Follow winglet construction and installation per plans through Chap. 20, p.4, Step 6. When you get to Step 7, refer to Fig. 2 below and carefully lay out the rudder dimensions shown on the inboard and outboard faces of the winglets. Start by measuring down 9" from the top of the winglet along the trailing edge. Mark this point. Then measure 4.0" forward from this point at 90º to the trailing edge and mark. Now, measure down from the top 48" along the trailing edge, mark, and measure 7.5" forward at 90º to the trailing edge and mark again. Using a straight edge and felt tipped pen, clearly mark the leading edge (hinge line) of the rudder. With a 90º square, mark the top of the rudder. Measure down 43.5" along the hinge line, and with the 90º square, mark the bottom of the rudder. Both top and bottom should be 90º to the hinge line as shown. The bottom of the rudder should be about 10.5" long, but this length need not be exact.
After both rudders are laid out accurately on both sides, cut them out with a hack saw blade. You cannot cut through both skins at the same time without drifting off one of the lines, so cut through only one skin at a time. Make the cuts straight so your rudders will look neat. After cutting through the skins, break them away from the winglets.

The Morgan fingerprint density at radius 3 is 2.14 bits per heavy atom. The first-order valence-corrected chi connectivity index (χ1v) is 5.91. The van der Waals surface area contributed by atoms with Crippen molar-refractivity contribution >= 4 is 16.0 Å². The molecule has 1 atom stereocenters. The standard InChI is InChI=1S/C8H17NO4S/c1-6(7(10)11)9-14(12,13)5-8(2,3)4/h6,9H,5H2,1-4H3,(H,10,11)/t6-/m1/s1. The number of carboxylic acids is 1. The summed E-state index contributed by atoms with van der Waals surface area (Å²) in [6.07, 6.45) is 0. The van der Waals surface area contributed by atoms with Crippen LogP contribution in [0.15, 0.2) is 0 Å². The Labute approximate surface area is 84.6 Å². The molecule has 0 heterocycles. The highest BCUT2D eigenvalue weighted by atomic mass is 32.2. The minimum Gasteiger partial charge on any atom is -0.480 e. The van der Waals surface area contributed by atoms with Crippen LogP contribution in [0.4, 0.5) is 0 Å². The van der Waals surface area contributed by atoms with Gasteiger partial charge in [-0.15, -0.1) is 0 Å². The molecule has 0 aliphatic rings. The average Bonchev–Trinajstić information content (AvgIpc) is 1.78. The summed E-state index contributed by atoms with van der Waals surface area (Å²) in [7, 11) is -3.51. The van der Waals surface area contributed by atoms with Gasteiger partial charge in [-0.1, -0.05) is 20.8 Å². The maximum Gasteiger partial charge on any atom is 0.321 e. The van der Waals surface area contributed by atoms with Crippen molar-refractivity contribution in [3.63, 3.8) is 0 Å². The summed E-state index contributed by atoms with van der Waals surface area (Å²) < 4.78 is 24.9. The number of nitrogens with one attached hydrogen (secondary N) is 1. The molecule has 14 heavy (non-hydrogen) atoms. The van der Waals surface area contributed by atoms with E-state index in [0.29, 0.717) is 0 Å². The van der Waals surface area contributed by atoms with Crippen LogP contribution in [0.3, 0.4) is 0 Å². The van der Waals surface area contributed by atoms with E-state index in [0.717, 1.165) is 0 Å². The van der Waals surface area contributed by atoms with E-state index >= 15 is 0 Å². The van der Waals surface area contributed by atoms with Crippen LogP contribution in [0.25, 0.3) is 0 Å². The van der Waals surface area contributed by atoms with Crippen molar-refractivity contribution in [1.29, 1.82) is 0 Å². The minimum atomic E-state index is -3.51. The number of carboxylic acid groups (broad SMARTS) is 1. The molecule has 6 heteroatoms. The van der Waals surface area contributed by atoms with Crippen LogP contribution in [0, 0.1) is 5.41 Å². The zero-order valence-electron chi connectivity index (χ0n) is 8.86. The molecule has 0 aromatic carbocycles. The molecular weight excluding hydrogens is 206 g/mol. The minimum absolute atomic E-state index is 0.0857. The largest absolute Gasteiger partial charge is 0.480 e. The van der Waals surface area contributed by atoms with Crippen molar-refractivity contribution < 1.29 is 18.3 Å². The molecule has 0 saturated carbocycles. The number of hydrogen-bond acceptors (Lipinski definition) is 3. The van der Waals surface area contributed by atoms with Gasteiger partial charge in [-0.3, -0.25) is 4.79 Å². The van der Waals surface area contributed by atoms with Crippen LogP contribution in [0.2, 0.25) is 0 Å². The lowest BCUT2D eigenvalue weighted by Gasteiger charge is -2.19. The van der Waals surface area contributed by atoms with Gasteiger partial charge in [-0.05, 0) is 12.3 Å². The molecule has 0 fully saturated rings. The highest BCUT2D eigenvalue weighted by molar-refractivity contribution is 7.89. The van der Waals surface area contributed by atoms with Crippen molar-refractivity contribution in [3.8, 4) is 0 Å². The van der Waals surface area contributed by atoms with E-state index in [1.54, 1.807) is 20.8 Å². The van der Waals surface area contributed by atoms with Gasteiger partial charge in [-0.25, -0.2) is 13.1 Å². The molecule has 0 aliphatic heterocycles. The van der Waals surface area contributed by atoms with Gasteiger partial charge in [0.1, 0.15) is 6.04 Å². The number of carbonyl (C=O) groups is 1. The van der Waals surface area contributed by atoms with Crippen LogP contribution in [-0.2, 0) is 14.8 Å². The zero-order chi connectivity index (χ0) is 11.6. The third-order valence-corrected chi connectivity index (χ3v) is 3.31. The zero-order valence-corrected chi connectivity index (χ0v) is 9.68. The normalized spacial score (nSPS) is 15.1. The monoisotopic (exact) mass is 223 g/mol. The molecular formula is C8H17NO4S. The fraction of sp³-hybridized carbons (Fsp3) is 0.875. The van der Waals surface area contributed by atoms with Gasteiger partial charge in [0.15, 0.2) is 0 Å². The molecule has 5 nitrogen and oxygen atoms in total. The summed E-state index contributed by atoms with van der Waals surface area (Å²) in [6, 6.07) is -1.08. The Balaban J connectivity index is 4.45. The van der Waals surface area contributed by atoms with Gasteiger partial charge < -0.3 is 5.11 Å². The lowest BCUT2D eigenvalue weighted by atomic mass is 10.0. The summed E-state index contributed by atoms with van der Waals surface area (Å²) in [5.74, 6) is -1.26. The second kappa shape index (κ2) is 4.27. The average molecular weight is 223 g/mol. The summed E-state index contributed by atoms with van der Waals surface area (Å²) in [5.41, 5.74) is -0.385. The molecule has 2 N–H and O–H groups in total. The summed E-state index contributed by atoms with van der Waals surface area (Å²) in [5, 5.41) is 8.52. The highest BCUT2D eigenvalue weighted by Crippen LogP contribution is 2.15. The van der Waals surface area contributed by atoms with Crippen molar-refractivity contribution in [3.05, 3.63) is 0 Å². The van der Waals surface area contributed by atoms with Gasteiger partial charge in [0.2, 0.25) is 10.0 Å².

With a rotary file or wire wheel in your electric drill, or a sanding drum in your dremel, neatly remove 0.6" of foam top and bottom and 1.0" foam along the hinge line of both rudder and winglet. Sand the foam as smooth as possible with a narrow sanding block, and remove the foam and micro from the inside of the skins with a dremel. Also, remove a tapered depression underneath the belhorn attach area (shown by a dotted line on the detail of Fig. 2), to reinforce this area and access the nuts.
Now, lay up 3 plies of BID at 45º into the winglet and rudder as shown in the detail on Fig. 2. The depression area for the belhorn should also have 3 layers BID reinforcement all around. Lay up two (2) additional plies of BID locally to both winglet and rudder where the hinges will be attached. Allow layups to cure and knife trim.